The Most Wonderful Time to Get Breached [Seven Ways to Protect Yourself against Cyber Crime While doing Your Online Holiday Shopping]

Written by Amy Williams on November 25, 2019

Warren Averett Holiday Cybercrime Image

With the holidays right around the corner, decorations are going up, lights are being strung and gifts are being purchased and wrapped. But, unfortunately, it’s not only “the most wonderful time of the year” for you and yours; it’s the most lucrative time of the year for cyber criminals too.

Read more from Warren Averett about cybersecurity and how to protect yourself against cyber crime.

Cyber Statistics to Consider

During the holiday season, cybercrime becomes particularly prevalent because, with the increase in transactions, there are more opportunities for cyber criminals to exploit more individuals. The following statistics show the connection between cyber crime and the holiday season, and the correlation may surprise you.

  • In 2017, fraud attempt rates were highest on Thanksgiving Day, Christmas Eve and December 21—the cutoff date for express shipments to arrive before Christmas. (Business Wire)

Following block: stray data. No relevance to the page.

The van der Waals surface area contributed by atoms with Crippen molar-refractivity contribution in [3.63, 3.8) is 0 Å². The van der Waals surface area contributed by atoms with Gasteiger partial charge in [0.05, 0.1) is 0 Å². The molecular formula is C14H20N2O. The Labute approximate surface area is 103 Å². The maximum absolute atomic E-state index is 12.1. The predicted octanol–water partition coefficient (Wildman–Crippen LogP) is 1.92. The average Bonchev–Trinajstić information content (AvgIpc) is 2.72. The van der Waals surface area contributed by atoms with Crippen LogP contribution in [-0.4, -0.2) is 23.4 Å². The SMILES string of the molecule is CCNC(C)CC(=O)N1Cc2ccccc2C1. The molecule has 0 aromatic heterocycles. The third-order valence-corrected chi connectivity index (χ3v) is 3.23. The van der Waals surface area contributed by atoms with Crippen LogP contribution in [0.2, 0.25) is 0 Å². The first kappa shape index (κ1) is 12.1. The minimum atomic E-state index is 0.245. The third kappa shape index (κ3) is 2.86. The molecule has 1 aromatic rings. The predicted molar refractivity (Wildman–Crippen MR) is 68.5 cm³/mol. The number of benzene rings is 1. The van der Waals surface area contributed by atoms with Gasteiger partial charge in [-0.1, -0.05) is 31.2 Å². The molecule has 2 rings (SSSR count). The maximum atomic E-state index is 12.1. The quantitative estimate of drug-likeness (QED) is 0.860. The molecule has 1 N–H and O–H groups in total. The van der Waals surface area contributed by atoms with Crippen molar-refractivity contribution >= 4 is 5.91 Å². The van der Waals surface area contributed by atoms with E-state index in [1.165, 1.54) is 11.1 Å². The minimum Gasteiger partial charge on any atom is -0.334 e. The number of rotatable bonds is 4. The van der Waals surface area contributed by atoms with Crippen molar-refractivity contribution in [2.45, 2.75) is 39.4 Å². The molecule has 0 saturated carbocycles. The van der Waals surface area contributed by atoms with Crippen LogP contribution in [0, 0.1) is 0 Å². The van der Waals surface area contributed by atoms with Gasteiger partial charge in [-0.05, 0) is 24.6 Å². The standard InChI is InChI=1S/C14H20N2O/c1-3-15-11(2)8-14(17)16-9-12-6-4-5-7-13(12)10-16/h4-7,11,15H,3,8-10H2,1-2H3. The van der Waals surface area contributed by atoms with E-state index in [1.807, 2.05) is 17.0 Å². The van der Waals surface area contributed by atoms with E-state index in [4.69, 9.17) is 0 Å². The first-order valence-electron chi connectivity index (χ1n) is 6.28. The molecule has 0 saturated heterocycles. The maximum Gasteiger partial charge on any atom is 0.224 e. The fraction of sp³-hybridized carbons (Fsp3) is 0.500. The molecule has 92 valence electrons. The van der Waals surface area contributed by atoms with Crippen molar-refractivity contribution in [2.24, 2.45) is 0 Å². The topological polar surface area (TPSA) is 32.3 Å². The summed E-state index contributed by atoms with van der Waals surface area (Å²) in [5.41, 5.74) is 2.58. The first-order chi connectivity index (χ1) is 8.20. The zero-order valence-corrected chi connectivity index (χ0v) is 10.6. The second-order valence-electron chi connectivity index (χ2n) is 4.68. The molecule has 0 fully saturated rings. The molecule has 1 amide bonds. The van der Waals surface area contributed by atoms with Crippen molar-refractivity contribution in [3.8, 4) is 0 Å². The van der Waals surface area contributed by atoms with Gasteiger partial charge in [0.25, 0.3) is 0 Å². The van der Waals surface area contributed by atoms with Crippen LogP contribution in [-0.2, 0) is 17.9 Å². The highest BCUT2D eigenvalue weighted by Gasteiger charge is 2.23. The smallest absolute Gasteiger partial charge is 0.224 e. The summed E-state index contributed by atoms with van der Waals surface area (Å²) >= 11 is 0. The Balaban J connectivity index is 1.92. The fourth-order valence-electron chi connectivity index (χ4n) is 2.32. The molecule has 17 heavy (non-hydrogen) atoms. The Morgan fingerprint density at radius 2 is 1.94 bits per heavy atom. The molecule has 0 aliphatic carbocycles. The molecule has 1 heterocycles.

• 1 out of every 85 transactions in 2017 was a fraudulent attempt, but fraud attempts in the period from Thanksgiving Day to December 31 increased by 22 percent, while the number of overall transactions increased by 19 percent in 2017. (Business Wire)
  • 43% of holiday shopping identity theft occurs online. (Experian)
  • In 2018, 47% of shoppers said they planned to conduct most of their holiday shopping online, either with their computers (32%) or mobile devices (15%). (Experian)
  • 8% of shoppers in 2018 said they had been a victim of identity theft during a previous holiday shopping season. Of those victims, 27% said the identity theft occurred while they were shopping online during the holiday season. Another 16% said it specifically occurred while shopping online on Cyber Monday. (Experian)
  • In general, 43% of all consumers who had their identity stolen say it happened while shopping online during the holidays in 2018. (Experian)
  • Trustwave’s 2019 Global Security Report shows that cybercrime is getting more sophisticated. And discovering whether you’ve been the victim of malware or malicious software is getting harder. (Trustwave)

How Do I Protect Myself against Cyber Crime?

As our world becomes more reliant on technology, it’s unfortunately no surprise that cyber crime is increasing as well.